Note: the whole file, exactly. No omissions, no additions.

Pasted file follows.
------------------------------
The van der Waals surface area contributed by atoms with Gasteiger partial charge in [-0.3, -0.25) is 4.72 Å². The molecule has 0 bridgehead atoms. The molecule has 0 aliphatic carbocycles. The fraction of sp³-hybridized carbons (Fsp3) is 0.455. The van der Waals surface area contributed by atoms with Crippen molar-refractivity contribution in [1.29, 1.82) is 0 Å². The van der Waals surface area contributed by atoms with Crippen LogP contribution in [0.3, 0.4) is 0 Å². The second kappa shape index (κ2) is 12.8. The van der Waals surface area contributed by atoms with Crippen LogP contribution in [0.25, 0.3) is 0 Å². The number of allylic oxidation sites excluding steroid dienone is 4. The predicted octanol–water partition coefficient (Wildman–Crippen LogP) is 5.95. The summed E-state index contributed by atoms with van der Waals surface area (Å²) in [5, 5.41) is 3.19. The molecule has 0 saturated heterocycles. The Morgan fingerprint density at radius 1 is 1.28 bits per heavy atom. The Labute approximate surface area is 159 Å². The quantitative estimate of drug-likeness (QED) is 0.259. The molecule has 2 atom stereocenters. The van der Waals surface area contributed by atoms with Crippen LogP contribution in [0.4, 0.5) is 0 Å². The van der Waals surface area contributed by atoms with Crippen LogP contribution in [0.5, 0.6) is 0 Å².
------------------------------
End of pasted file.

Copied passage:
The van der Waals surface area contributed by atoms with Gasteiger partial charge in [-0.3, -0.25) is 4.72 Å². The molecule has 0 bridgehead atoms. The molecule has 0 aliphatic carbocycles. The fraction of sp³-hybridized carbons (Fsp3) is 0.455. The van der Waals surface area contributed by atoms with Crippen molar-refractivity contribution in [1.29, 1.82) is 0 Å². The van der Waals surface area contributed by atoms with Crippen LogP contribution in [0.3, 0.4) is 0 Å². The second kappa shape index (κ2) is 12.8. The van der Waals surface area contributed by atoms with Crippen LogP contribution in [0.25, 0.3) is 0 Å². The number of allylic oxidation sites excluding steroid dienone is 4. The predicted octanol–water partition coefficient (Wildman–Crippen LogP) is 5.95. The summed E-state index contributed by atoms with van der Waals surface area (Å²) in [5, 5.41) is 3.19. The molecule has 0 saturated heterocycles. The Morgan fingerprint density at radius 1 is 1.28 bits per heavy atom. The Labute approximate surface area is 159 Å². The quantitative estimate of drug-likeness (QED) is 0.259. The molecule has 2 atom stereocenters. The van der Waals surface area contributed by atoms with Crippen LogP contribution in [0.4, 0.5) is 0 Å². The van der Waals surface area contributed by atoms with Crippen LogP contribution in [0.5, 0.6) is 0 Å².